The Emmanuel Project scheme of work Follows an enquiry cycle model within each unit, whereby children engage with new material, make enquiries, explore these enquiries, evaluate their learning and express their learning through a range of tasks and activities. All the units expand the EXPLORE section into three areas (scriptural text or narrative, community practice and daily living) to ensure a balanced approach to religious material, rather than an approach that focuses solely on religious festivals or sacred stories. Lessons focus on key beliefs and concepts of six different faiths and a non-religious worldview, as the driver to get to the heart of faith and link together stories, practices, festivals and ways of life.

In accordance with the Suffolk agreed syllabus for RE teaching, RE lessons at Gorseland include:

Learning about religion, which includes enquiry into and investigation of the nature of religion, its key beliefs and teachings, practices, their impacts on the lives of believers and communities, and the varying ways in which these are expressed. It also includes the skills of interpretation, analysis and explanation. Pupils learn to communicate their knowledge and understanding using specialist vocabulary. It also includes identifying and developing an understanding of ultimate questions and ethical issues.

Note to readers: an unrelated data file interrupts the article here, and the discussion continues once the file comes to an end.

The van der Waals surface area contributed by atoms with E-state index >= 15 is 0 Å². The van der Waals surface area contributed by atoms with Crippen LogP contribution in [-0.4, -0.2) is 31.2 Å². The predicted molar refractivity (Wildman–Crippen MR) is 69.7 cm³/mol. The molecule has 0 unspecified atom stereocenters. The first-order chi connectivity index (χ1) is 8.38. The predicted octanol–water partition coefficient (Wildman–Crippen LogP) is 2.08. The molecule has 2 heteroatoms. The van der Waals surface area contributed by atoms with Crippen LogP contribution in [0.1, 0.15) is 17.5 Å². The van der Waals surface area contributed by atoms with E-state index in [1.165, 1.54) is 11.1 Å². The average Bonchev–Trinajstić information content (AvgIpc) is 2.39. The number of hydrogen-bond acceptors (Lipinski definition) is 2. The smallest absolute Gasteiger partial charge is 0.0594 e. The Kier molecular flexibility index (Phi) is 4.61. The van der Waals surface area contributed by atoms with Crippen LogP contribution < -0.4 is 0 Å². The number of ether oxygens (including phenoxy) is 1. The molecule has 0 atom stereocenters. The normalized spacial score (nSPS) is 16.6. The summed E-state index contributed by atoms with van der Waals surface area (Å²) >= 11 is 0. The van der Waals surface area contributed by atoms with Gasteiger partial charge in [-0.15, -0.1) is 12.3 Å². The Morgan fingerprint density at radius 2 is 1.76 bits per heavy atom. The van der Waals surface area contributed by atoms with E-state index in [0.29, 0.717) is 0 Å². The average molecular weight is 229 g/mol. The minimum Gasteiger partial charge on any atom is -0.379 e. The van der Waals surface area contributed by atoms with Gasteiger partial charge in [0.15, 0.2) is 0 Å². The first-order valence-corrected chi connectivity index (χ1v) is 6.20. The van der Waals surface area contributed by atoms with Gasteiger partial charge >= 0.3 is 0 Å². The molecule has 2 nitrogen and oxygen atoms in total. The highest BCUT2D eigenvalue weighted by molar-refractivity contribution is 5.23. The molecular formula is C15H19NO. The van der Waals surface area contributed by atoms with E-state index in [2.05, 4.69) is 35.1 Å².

Learning from religion which is concerned with developing pupils’ reflection on and response to their own experiences and their learning about religion. It develops pupils’ skills of application, interpretation and evaluation of what they learn about religion, particularly to questions of identity and belonging, meaning, purpose and truth and values and commitments, and communicating their responses.

RE at Gorseland provides opportunities for children and young people to reflect and analyse, to discuss and debate, to explore and discover, and to learn more about the world in which they live.

Christian RE is particularly important with relation to living in a broadly and historically Christian country. A keen experience of Christian RE will enable the children to understand, for example, references to stories such as Noah and the rainbow, even in casual remarks. We hope that the RE learnt at Gorseland will, in future, support their understanding of much historical art and music, being enhanced by the knowledge of some Biblical narrative.